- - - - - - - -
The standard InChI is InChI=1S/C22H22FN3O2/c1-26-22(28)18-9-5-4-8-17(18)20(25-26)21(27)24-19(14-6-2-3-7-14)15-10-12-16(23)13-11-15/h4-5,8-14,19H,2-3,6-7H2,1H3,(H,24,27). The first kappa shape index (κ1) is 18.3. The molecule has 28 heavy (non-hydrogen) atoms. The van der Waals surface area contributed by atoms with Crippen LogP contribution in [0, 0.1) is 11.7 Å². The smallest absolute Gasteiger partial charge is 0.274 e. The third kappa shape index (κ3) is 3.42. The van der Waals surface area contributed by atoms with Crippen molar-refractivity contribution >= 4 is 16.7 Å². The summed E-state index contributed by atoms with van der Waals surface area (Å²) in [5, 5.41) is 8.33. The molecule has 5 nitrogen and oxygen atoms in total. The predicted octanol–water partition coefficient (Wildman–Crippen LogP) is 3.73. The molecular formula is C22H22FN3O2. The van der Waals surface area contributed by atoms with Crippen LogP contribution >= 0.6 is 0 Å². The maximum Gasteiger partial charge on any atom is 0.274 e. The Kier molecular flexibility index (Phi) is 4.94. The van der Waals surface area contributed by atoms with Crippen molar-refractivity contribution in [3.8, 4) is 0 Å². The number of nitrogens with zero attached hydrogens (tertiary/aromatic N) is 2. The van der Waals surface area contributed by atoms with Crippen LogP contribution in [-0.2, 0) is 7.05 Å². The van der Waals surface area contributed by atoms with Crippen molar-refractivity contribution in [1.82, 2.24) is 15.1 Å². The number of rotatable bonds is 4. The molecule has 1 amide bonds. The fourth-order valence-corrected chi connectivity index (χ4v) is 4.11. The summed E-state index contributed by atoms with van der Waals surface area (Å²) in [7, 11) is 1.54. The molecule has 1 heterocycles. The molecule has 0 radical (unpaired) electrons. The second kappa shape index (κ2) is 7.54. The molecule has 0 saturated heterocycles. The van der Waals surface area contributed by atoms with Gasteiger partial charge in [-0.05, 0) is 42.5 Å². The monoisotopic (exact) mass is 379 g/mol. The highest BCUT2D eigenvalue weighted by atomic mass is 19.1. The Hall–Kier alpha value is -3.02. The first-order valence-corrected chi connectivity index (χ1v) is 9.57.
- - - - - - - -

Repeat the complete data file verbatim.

The standard InChI is InChI=1S/C22H22FN3O2/c1-26-22(28)18-9-5-4-8-17(18)20(25-26)21(27)24-19(14-6-2-3-7-14)15-10-12-16(23)13-11-15/h4-5,8-14,19H,2-3,6-7H2,1H3,(H,24,27). The first kappa shape index (κ1) is 18.3. The molecule has 28 heavy (non-hydrogen) atoms. The van der Waals surface area contributed by atoms with Crippen LogP contribution in [0, 0.1) is 11.7 Å². The smallest absolute Gasteiger partial charge is 0.274 e. The third kappa shape index (κ3) is 3.42. The van der Waals surface area contributed by atoms with Crippen molar-refractivity contribution >= 4 is 16.7 Å². The summed E-state index contributed by atoms with van der Waals surface area (Å²) in [5, 5.41) is 8.33. The molecule has 5 nitrogen and oxygen atoms in total. The predicted octanol–water partition coefficient (Wildman–Crippen LogP) is 3.73. The molecular formula is C22H22FN3O2. The van der Waals surface area contributed by atoms with Crippen LogP contribution >= 0.6 is 0 Å². The maximum Gasteiger partial charge on any atom is 0.274 e. The Kier molecular flexibility index (Phi) is 4.94. The van der Waals surface area contributed by atoms with Crippen molar-refractivity contribution in [3.8, 4) is 0 Å². The number of nitrogens with zero attached hydrogens (tertiary/aromatic N) is 2. The van der Waals surface area contributed by atoms with Crippen LogP contribution in [-0.2, 0) is 7.05 Å². The van der Waals surface area contributed by atoms with Crippen molar-refractivity contribution in [1.82, 2.24) is 15.1 Å². The number of rotatable bonds is 4. The molecule has 1 amide bonds. The fourth-order valence-corrected chi connectivity index (χ4v) is 4.11. The summed E-state index contributed by atoms with van der Waals surface area (Å²) in [7, 11) is 1.54. The molecule has 1 heterocycles. The molecule has 0 radical (unpaired) electrons. The second kappa shape index (κ2) is 7.54. The molecule has 0 saturated heterocycles. The van der Waals surface area contributed by atoms with Gasteiger partial charge in [-0.05, 0) is 42.5 Å². The monoisotopic (exact) mass is 379 g/mol. The highest BCUT2D eigenvalue weighted by atomic mass is 19.1. The Hall–Kier alpha value is -3.02. The first-order valence-corrected chi connectivity index (χ1v) is 9.57.